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death in the city of light
21 january 2021
The serial killings discovered in Paris' Rue Le Sueur in 1944 proved to be a bizarrely inverted murder case. From early on, there was no doubt about the identity of the killer: it was a physician named Marcel Petiot. But as David King explains in Death in the City of Light, the Quai des Orfèvres did not know for quite some time who Petiot had killed, or how, or why.
The murders emerged when the private crematorium where Petiot disposed of his victims became intolerable for its neighbors. Police discovered hundreds of assorted body parts, some half-incinerated, others buried in quicklime. None proved highly identifiable, and the names of the murdered were eventually pieced together circumstantially from witness narratives and other physical evidence (Petiot collected clothes and suitcases belonging to his victims).
Was Petiot a maniac? He had spent some time in asylums, but he was clever and calculating, as became evident at his long postwar trial, where he spun webs of mendacity and invective around his accusers. Was he a just (if extra-legal) executioner, dispatching informers and collaborators who betrayed the Resistance to the Nazis? Did the Nazis frame him by using his premises as a killing ground of their own? Petiot claimed both motives by turns, whatever put him in a better light.
Was he a collaborator himself, dispatching Resistance fighters? King doubts it, and prosecutors could provide no link between Petiot and the Gestapo. In fact, French police, led by Georges Simenon's friend Commissaire Massu, initially inferred the scope of the case from the mere fact that the occupying authorities, early in 1944, let them investigate it at all. If Petiot had been a double agent, the Germans would have protected him, or more likely spirited him away and done him in. But Petiot seemed to be a genuine Resistance figure when it suited him, and had even spent considerable time in Gestapo custody.
Ultimately the motive became clearer: Petiot lured would-be refugees with promises of safe-conduct to Argentina, killed them, grabbed whatever possessions of theirs he could, and depended on the secrecy surrounding such escape operations to mask his highly profitable crimes. Even in 2011, though, King cannot say for sure how Petiot effected the killings. Poison gas seems the likeliest answer, though it's a speculation, and the precise method remains unknown.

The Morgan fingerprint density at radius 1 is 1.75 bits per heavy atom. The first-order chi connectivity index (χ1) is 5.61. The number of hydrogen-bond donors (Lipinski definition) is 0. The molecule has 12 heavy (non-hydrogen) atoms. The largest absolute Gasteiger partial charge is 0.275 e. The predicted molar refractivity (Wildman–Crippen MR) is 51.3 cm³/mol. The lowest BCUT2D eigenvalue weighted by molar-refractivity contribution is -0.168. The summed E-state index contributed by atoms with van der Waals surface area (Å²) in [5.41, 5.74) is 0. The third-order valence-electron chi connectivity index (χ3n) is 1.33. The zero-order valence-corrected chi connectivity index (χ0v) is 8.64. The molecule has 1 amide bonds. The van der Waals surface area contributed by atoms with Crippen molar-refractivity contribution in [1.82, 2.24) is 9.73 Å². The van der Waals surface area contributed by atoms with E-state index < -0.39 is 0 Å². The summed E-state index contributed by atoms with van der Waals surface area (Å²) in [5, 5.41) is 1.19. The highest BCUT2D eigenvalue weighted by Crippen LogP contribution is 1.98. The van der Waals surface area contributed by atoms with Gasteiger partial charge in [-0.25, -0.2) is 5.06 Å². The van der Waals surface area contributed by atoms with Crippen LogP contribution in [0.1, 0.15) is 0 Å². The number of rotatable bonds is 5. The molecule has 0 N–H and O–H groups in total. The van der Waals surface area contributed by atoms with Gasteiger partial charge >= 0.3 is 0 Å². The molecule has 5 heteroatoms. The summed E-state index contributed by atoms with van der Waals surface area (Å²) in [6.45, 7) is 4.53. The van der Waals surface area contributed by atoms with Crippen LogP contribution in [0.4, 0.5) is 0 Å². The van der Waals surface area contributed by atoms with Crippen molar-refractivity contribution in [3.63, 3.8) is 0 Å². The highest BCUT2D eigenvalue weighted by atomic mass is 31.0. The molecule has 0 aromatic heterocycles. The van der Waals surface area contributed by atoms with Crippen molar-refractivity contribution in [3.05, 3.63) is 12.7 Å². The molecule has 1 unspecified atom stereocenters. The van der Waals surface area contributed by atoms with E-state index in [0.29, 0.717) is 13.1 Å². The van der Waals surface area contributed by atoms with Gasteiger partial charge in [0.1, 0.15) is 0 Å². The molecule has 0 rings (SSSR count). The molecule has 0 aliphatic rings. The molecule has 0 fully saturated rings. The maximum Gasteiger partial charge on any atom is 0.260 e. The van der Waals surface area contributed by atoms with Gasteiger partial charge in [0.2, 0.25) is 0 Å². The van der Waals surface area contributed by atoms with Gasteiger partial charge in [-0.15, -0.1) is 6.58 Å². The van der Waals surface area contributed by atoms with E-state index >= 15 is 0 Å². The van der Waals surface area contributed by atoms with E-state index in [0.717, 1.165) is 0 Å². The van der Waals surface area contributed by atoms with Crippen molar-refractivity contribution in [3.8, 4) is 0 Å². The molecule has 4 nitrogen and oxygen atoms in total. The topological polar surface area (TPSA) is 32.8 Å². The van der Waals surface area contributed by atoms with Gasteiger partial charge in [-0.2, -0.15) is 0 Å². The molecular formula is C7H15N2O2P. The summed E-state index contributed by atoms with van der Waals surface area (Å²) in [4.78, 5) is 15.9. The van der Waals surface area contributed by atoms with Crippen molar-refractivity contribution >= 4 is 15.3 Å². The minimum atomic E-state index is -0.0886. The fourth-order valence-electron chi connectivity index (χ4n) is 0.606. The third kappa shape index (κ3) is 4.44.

And it's likely to. King's account is exhaustively researched, with massive documentation. This is one of those books where, at least in the English language, it is likely to be the definitive study forever. Hence King omits no relevant detail and includes quite a few tangential ones, like what Jean-Paul Sartre was doing at various points. (Sartre taught at the Lycée Condorcet, around the corner from Petiot's home on Rue Caumartin; the actual murder house was across town.)
Death in the City of Light is an intriguing study of occupied Paris from the perspective of an outrageously lurid criminal case. Massu, the initial protagonist, unfortunately drops from the story (wounded by Petiot's counter-accusations of collaboration, Massu dropped from the case and even from the police force for some time). But that's the difference between real life and Maigret, and we have to accept it in a true-crime book. The book only drags in its account of the trial, an interminable vituperative affair that seems to have obscured as much as it brought to light. Petiot was guillotined for 26 of the uncounted murders he committed, bearing his fate sardonically. The affair crystallized the ill-will and contradictions of the era, and the divisions in French society that echo down to the present day. King's narrative of it is first-rate.
King, David. Death in the City of Light: The serial killer of Nazi-occupied Paris. 2011. New York: Broadway [Crown / Random House], n.d.